have changed over time with
the introduction of different
grass seed production practices.
His research showed that the disease would not appear on a large scale, and only low levels of the disease have appeared in the last 10 years. He explains that growers are now using cultivars that flower late in the spring when warm, dry weather conditions inhibit the growth of the fungus that causes blind seed disease. Rainy summers may produce a little more of the disease, as may the planting of older cultivars. But overall, blind seed disease is under control.
As for weeds, farmers have had to adjust their management practices without burning to control these pests. Agronomist George W. Mueller-Warrant conducted research showing that certain weeds were more easily controlled when the straw was chopped back onto the fields, while other weeds required different herbicides for their control.
In general, weeds are still being adequately controlled. He is now developing maps using geographic information system tools and records from grass seed testing and cultivar certification organizations to study how different weed distributions move through time over a large region. Mueller-Warrant wants to find out why weeds grow in certain areas but not others and use this information to develop better management strategies.
Every year more than 1 million tons of straw are left after grass seed fields are harvested. Straw has little direct economic value to the seed farmers because it costs so much to transport.
Many farmers who do not chop their straw back onto their fields sell it—one-half million tons—to brokers who export it to Asian markets, where it is used in livestock feed.
Looking for alternative ways for farmers to make a profit, the scientists are studying methods of turning straw into electricity or other value-added products, such as alcohol, on the farm, so that it doesn't have to be shipped elsewhere for conversion. "We're cooperating with a coalition of partners in Spokane County, Washington, including farmers, industry, Bonneville Power Administration, and a local utility company, as well as environmental groups, who will set up an on-farm test facility to look at different ways to turn straw into energy products," research leader Gary M. Banowetz says.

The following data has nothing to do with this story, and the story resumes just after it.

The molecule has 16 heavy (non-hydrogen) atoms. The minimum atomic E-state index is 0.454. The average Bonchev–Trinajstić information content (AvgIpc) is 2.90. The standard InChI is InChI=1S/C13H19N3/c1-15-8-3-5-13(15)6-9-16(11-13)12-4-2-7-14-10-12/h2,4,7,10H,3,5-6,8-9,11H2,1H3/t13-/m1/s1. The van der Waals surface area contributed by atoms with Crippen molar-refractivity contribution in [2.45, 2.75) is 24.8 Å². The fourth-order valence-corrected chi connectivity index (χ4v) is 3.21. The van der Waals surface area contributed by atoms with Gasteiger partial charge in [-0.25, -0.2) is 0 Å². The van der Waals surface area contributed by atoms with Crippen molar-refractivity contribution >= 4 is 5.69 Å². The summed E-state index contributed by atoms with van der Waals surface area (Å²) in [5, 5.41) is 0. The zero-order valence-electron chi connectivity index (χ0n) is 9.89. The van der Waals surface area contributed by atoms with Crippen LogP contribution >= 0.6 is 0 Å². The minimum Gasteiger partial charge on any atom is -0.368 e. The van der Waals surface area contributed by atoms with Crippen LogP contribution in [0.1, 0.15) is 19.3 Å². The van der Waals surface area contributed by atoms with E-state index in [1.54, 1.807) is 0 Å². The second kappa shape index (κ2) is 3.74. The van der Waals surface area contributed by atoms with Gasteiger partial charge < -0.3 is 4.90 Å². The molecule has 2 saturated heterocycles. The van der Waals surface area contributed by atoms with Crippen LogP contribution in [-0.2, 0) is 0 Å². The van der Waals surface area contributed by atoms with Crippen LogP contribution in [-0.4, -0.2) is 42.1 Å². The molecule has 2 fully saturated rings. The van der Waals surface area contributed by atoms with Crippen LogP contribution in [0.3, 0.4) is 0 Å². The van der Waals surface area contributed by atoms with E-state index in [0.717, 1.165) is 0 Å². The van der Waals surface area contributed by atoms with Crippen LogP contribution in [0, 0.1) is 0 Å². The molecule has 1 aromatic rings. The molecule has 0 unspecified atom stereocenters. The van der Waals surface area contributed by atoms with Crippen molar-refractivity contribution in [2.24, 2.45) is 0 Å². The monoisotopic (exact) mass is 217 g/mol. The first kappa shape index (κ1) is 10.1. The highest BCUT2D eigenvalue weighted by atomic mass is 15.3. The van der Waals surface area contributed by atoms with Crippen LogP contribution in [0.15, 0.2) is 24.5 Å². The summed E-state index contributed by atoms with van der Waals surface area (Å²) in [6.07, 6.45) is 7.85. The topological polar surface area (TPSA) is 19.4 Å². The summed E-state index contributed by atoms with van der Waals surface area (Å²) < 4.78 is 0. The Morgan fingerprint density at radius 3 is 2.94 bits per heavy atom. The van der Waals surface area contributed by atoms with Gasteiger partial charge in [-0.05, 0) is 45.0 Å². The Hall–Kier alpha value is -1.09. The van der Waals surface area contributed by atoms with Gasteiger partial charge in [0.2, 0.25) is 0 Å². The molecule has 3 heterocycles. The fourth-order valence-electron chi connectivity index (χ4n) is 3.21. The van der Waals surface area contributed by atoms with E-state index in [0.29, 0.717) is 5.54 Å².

Just as farmers in the Midwest are turning corn into ethanol, grass seed growers in the Pacific Northwest may be able to do the same thing with straw. Banowetz explains that the process to turn straw into alcohol is more difficult—and more expensive—than with corn. To reduce the costs, his laboratory has hired a postdoctoral researcher to find genes that are turned on after grass is cut and combine portions of these genes with genes that control cellulose-degrading enzymes to speed the process of straw breakdown for faster fermentation. The laboratory is also cooperating with engineers to make an on-farm reactor to turn straw into gas that can be used to power a generator or to produce alcohol.
Even if farmers leave half the straw on the field to reduce erosion, and the process of ethanol production is 70 percent efficient, 33 million gallons of ethanol could be produced annually from the remaining grass straw of the Northwest, according to Banowetz.—By David Elstein, Agricultural Research Service Information Staff.
For more information about this research, see the August 1997 issue of Agricultural Research magazine.
This research is part of Integrated Agricultural Systems, an ARS National Program (#207) described on the World Wide Web at www.nps.ars.usda.gov.
The scientists mentioned in this article are with the USDA-ARS National Forage Seed Production Research Center, 3450 Campus Way, Corvallis, OR 97331-7102; phone (541) 738-4125, fax (541) 738-4160, e-mail email@example.com, firstname.lastname@example.org, email@example.com, firstname.lastname@example.org, email@example.com.
"Putting Out the (Grass) Fire" was published in the February 2004 issue of Agricultural Research magazine.